Volunteer farmers work to harvest wheat during the annual Central Alberta Foodgrains Bank Project Harvest Day at a field just east of Lacombe. (Advocate file photo)

Driest summer since 2003 in Red Deer, Central Alberta

Officials are anticipating an average to below-average harvest as Central Alberta experiences the driest summer since 2003.

Harry Brook, Alberta Agriculture crop specialist, said the crop quality should be high despite the lower than usual quantity of harvested crops.

“The beauty of these kinds of conditions with harvest is you get a rapid dry down,” said Brook. “You can get some very good quality with wheat because if you get no rain on it, you can get very nice colour.”

One of wheat’s grading factors is its colour.

Kirk Torneby, Environment Canada meteorologist, said an early June rain skewed the rain totals for the month and the summer. So far this summer, there have been 168.4 mm of rain, which is well under the 30-year average of 260 mm.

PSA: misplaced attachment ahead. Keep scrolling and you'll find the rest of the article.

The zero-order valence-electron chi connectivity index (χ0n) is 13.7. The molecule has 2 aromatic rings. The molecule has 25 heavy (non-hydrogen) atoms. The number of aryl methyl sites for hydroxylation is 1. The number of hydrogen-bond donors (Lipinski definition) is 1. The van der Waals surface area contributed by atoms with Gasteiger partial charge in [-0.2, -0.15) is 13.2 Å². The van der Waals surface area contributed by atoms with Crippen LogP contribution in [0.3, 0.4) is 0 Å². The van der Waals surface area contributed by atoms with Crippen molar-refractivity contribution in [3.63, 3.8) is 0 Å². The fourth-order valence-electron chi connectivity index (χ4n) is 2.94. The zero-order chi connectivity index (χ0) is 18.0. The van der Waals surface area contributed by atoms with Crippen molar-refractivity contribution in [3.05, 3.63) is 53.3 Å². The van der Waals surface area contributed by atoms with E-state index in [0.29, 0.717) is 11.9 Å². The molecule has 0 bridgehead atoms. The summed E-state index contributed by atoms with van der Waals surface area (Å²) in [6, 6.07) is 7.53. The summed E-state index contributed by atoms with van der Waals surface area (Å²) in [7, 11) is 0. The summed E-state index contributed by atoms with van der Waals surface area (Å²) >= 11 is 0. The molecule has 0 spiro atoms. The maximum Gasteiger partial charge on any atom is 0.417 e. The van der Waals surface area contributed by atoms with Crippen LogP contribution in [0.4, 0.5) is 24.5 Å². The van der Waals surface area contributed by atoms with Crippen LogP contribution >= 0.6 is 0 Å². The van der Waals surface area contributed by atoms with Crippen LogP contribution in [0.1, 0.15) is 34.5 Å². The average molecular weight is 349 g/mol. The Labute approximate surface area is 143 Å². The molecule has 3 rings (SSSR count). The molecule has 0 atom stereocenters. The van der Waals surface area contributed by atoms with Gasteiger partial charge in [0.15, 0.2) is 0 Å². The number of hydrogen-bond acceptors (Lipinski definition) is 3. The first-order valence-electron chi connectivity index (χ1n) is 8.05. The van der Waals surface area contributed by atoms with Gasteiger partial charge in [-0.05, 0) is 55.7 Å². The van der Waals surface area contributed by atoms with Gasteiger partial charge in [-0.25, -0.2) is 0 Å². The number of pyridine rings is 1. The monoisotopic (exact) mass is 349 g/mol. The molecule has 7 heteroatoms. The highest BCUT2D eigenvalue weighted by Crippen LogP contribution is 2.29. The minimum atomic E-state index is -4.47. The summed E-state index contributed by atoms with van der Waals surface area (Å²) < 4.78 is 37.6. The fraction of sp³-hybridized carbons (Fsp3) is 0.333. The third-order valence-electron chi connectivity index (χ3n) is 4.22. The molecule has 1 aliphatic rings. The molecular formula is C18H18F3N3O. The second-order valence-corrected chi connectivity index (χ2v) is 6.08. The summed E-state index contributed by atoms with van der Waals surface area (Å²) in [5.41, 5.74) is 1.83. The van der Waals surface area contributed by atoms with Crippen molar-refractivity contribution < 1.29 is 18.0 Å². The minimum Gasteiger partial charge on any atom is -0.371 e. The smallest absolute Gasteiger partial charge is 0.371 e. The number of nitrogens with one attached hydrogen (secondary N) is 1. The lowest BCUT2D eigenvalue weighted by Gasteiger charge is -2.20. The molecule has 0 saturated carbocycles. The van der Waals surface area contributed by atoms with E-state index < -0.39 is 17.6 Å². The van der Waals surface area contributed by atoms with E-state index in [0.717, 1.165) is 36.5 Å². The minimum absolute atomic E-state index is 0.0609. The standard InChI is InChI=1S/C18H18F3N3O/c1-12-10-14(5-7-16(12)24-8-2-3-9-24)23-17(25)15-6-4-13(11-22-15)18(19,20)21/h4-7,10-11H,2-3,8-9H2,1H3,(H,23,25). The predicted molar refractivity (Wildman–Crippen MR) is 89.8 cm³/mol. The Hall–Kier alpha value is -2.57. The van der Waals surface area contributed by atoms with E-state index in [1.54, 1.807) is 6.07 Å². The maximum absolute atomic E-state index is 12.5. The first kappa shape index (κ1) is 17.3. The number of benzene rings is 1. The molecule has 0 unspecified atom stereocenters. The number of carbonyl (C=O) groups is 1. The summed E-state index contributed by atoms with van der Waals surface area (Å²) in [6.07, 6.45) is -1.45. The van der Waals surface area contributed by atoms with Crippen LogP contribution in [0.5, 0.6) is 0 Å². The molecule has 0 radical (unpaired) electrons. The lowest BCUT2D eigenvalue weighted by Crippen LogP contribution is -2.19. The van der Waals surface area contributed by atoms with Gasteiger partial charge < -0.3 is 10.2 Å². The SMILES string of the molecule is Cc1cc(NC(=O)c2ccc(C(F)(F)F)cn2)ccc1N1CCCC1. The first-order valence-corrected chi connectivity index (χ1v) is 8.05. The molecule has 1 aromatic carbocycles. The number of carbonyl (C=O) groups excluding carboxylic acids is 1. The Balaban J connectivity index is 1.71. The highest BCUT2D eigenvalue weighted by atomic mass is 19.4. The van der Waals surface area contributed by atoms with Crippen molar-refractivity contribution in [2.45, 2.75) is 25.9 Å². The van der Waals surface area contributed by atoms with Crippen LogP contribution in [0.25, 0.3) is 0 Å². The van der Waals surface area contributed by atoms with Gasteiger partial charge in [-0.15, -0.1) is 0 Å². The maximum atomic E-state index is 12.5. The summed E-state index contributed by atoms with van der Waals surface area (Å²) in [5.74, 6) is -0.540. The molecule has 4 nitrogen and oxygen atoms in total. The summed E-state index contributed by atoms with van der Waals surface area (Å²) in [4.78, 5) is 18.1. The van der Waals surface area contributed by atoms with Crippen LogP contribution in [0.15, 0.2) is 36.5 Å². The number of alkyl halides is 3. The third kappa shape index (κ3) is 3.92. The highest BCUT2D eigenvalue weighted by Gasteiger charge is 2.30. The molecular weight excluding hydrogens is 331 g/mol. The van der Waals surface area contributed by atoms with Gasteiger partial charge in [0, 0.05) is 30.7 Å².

“The story of the summer has been hot and dry,” said Torneby. “It’s been a building dryness due to a lack of precipitation through July and August.”

While June was slightly above average in terms of wet weather, 95 mm compared to an 89.3 mm average, July and August were especially dry. In July, 53.8 mm fell, much less than the 94.4 mm average and in August 19 mm of rain fell, compared to a 71.6 mm average.

“It was the ninth driest August on record.”

Brook said how the weather impacted producers largely depended on soil type and what cloud they were under.

“There are people who have average and above-average crops,” said Brook. “But the majority are probably average to below-average.

“The upside is, with the weather we’ve had, it’s really pushing crops towards maturity. Especially the later seeded crops.”

He noted there was significant late seeding of canola because of wet fields.

“I don’t think we’re going to have a bumper crop year,” said Brook. “There will be spots with really good yields because they got rain at the right time.

“It’s going to be a missed bag.”

It’s a change from last year’s harvest when it rained throughout the fall months and it created a crop quality issue.

The dry weather has led to Red Deer County to declare a fire ban on all outdoor fires including those issued with burn permits.

mcrawford@reddeeradvocate.com


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